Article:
#Fahrenbruary Guest Post: Ian Patrick author of Rubicon and Stoned Love (and the soon to be released Fools Gold) @IPatrick_Author @FahrenheitPress @F13Noir

Ian_Patrick_Both_1024x1024@2x

Welcome to #Fahrenbruary Day 4.

Today I am very, very chuffed to bring to you a guest post written especially for #Fahrenbruary by Ian Patrick, author of those two books you can see up there. If you’ve missed my reviews of those books then you can check them out here:

RUBICON

STONED LOVE

In the piece below, Ian describes how his experiences as a (ex)serving police officer influenced his writing, and of the challenge of writing for a character as corrupt as Sam Batford and his boss Mike Hall.

Tomorrow I’ll be presenting a Q&A with Ian.

 

Enjoy, and over to you Ian 🖤

Continue reading “#Fahrenbruary Guest Post: Ian Patrick author of Rubicon and Stoned Love (and the soon to be released Fools Gold) @IPatrick_Author @FahrenheitPress @F13Noir”

Stoned Love – Ian Patrick @IPatrick_Author @fahrenheitpress #Fahrenbruary

img_20181224_103810

 

Detective Sergeant Sam Batford has been lying low at a remote safe house in the highlands of Scotland. He’s doing his best not to attract the attention of the enemies he made, on both sides of the law, during his last under-cover operation but Batford knows he’s just killing time until he’s called to account.

Inevitably the sharks begin to circle and as Batford is called back to front-line action in London he’s thrown into a deadly game of cat and mouse where it seems everyone is out to get him.

After having to endure a frustrating resolution to their previous undercover operation together DCI Klara Winter from the National Crime Agency is determined to prove that Batford has crossed the line into criminality and finally bring him to face justice.

All Sam Batford wants is to outwit his enemies long enough to stay alive and come out ahead of the game.

Continue reading “Stoned Love – Ian Patrick @IPatrick_Author @fahrenheitpress #Fahrenbruary”

Rubicon – Ian Patrick @IPatrick_Author @fahrenheitpress #Fahrenbruary

Way Heeeeeyyyyyy everyone. Welcome to #Fahrenbruary.

Today I thought that I would re-share my review of Ian Patrick’s Rubicon. This was one of the very first Fahrenheit books I ever read, so I thought it should be the one to kick things off. This was from my early days as a new blogger and as such it is a lot shorter than my usual reviews 😆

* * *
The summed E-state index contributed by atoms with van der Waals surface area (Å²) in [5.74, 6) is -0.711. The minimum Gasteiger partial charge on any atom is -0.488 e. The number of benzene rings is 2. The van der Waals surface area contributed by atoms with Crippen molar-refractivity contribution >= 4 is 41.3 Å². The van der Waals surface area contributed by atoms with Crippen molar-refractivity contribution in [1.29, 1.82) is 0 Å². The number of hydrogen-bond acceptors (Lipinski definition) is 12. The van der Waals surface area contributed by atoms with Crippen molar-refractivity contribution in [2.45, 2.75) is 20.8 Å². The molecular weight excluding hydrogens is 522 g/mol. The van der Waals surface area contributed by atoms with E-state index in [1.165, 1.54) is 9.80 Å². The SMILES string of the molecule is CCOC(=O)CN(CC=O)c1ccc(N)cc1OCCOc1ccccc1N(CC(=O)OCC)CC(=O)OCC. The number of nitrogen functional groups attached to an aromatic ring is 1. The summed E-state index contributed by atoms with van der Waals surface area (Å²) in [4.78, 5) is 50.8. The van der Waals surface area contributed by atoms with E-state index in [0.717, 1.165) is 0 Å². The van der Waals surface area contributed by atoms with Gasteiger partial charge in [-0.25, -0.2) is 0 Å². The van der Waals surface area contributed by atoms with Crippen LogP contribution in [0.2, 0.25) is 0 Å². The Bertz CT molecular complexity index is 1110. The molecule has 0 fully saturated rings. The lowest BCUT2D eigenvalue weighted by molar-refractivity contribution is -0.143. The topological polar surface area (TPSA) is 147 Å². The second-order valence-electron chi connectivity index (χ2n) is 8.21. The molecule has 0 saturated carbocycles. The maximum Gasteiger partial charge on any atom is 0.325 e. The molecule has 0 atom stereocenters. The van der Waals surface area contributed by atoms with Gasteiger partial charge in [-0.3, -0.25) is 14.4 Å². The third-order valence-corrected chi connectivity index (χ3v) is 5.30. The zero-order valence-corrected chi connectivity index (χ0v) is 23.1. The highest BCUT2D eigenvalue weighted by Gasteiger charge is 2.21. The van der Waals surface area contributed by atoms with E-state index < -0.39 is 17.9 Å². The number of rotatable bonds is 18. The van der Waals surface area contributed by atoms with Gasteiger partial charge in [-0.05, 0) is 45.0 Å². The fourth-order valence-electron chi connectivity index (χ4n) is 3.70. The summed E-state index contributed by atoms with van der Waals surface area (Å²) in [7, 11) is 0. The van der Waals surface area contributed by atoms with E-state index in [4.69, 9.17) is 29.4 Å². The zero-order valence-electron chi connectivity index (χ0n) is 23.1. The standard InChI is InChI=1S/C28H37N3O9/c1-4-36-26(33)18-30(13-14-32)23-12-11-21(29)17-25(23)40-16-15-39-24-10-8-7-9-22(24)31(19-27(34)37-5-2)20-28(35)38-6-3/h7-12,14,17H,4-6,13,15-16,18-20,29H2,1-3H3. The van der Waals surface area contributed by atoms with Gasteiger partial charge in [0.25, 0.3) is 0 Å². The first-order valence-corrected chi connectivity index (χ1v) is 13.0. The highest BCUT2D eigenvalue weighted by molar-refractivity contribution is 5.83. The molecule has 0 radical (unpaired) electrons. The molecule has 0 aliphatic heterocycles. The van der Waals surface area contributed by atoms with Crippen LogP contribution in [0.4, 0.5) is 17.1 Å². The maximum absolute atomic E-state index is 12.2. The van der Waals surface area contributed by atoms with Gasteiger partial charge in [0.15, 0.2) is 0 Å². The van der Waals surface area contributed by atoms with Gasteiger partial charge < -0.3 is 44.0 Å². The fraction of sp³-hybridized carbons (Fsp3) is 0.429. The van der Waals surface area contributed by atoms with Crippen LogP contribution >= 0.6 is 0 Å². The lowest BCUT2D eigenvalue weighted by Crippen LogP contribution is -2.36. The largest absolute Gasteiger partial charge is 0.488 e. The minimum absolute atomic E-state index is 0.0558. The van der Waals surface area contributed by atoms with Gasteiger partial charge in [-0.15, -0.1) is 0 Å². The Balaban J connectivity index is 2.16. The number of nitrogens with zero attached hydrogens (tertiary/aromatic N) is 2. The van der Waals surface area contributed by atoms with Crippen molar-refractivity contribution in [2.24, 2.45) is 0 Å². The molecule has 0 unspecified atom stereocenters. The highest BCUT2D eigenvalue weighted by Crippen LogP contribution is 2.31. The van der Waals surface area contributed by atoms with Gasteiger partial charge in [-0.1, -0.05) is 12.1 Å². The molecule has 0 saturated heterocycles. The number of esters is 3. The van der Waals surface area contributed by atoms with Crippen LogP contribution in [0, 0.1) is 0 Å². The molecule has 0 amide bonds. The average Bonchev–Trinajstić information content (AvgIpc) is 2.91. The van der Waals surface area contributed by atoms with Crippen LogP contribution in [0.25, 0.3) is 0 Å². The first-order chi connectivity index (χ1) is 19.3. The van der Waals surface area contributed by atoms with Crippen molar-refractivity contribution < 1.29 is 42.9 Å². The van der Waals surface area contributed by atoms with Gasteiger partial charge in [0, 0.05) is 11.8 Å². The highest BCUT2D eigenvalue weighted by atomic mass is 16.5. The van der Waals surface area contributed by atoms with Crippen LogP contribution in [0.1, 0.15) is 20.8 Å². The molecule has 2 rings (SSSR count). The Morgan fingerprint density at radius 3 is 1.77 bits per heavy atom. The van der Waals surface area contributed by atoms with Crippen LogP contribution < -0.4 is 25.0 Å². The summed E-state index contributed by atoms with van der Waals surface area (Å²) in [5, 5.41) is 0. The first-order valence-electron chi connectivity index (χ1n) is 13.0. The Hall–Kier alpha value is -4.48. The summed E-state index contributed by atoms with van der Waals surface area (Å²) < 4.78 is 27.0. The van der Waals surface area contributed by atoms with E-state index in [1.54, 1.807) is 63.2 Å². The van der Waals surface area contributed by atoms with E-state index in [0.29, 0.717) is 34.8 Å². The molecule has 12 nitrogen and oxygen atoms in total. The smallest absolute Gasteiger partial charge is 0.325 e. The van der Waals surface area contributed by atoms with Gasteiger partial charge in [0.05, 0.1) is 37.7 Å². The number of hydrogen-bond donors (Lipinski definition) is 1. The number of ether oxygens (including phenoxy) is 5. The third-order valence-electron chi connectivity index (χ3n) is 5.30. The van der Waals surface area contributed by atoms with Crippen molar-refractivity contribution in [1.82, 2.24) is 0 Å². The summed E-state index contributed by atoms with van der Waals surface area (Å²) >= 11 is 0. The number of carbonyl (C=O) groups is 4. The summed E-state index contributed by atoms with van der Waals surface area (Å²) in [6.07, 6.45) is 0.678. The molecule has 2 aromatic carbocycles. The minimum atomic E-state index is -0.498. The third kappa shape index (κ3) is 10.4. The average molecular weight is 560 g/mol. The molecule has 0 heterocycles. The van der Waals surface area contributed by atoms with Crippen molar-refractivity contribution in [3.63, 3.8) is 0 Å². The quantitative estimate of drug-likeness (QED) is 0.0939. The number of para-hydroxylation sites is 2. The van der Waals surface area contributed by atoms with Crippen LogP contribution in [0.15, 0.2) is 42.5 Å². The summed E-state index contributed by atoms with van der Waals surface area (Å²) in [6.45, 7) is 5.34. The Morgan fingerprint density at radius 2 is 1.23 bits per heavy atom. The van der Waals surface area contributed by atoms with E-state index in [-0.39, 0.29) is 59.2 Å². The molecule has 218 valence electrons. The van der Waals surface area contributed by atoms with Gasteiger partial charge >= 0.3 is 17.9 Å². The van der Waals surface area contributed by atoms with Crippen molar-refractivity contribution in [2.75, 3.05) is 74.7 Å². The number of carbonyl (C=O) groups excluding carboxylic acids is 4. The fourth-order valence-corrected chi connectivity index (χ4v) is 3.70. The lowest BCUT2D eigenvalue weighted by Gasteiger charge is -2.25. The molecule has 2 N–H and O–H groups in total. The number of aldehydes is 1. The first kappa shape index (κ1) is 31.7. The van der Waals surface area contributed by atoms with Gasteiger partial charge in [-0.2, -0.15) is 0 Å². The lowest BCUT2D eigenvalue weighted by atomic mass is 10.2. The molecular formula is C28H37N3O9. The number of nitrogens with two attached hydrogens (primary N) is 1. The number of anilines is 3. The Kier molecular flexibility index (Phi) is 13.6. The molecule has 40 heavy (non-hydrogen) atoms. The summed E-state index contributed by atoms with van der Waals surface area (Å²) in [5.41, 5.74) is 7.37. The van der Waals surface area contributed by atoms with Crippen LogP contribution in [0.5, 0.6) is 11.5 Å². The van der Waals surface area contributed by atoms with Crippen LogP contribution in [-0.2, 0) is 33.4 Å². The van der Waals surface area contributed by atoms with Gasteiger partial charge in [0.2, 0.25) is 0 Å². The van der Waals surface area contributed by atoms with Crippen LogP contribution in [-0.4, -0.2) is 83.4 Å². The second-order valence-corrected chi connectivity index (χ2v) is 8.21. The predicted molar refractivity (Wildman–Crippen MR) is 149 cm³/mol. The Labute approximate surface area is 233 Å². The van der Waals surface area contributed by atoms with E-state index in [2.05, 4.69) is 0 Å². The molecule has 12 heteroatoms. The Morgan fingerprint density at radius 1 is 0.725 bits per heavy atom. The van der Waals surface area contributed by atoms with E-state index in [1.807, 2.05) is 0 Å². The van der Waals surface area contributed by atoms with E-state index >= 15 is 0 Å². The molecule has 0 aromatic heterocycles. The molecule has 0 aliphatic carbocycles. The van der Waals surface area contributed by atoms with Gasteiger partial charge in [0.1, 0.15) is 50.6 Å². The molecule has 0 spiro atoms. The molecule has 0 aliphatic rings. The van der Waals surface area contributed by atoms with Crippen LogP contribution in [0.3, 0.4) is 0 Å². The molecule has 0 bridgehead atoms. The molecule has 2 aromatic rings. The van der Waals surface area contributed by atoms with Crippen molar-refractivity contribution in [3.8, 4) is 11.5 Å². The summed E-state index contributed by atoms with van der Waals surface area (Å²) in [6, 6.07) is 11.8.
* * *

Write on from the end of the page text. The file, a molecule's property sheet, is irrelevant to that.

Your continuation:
Tomorrow I shall be sharing my brand new review of the follow-up ‘Stoned Love‘. In the coming days I’ll also have a Q&A with Ian and will be sharing a piece he has written about his experiences in the Police Service and how they influenced the creation of his books (links will follow after posting).

Enjoy 🖤

 

Rubicon

 

Author: Ian Patrick

Publisher: Fahrenheit Press

Where to buy: Fahrenheit Press

Smashing down the door to the dilapidated apartment the two cops stop suddenly at a strange object lying bloody and unconscious on the floor:

Cop 1: ‘Ello, ‘ello, ‘ello, what ‘ave we ‘ere then?

Cop 2: It appears to be a blurb, sir:

“Two cops, both on different sides of the law – both with the same gangland boss in their sights. 

Sam Batford is an undercover officer with the Metropolitan Police who will stop at nothing to get his hands on fearsome crime-lord Vincenzo Guardino’s drug supply. 

DCI Klara Winter runs a team on the National Crime Agency, she’s also chasing down Guardino, but unlike Sam Batford she’s determined to bring the gangster to justice and get his drugs off the streets.

Set in a time of austerity and police cuts where opportunities for corruption are rife, Rubicon is a tense, dark thriller that is definitely not for the faint hearted.”

If, like me, you had no idea what a Rubicon is, and thought it might’ve been an ice lolly from the 1970s, a type of antiquated filing system, or a colourful puzzle cube, then here is a wee explanation:

Julius Caesar’s crossing the Rubicon river was an event in 49 BC that precipitated the Roman Civil War, which ultimately led to Caesar’s becoming dictator for life and the rise of the imperial era of Rome. … Today, the phrase “crossing the Rubicon” is an idiom that means to pass a point of no return.”

There, has that helped? Good. In fact, it is an incredibly pertinent and rather clever title. That Ian, it’s almost like he chose it on purpose. Authors, tch, clever sods.

Continue reading “Rubicon – Ian Patrick @IPatrick_Author @fahrenheitpress #Fahrenbruary”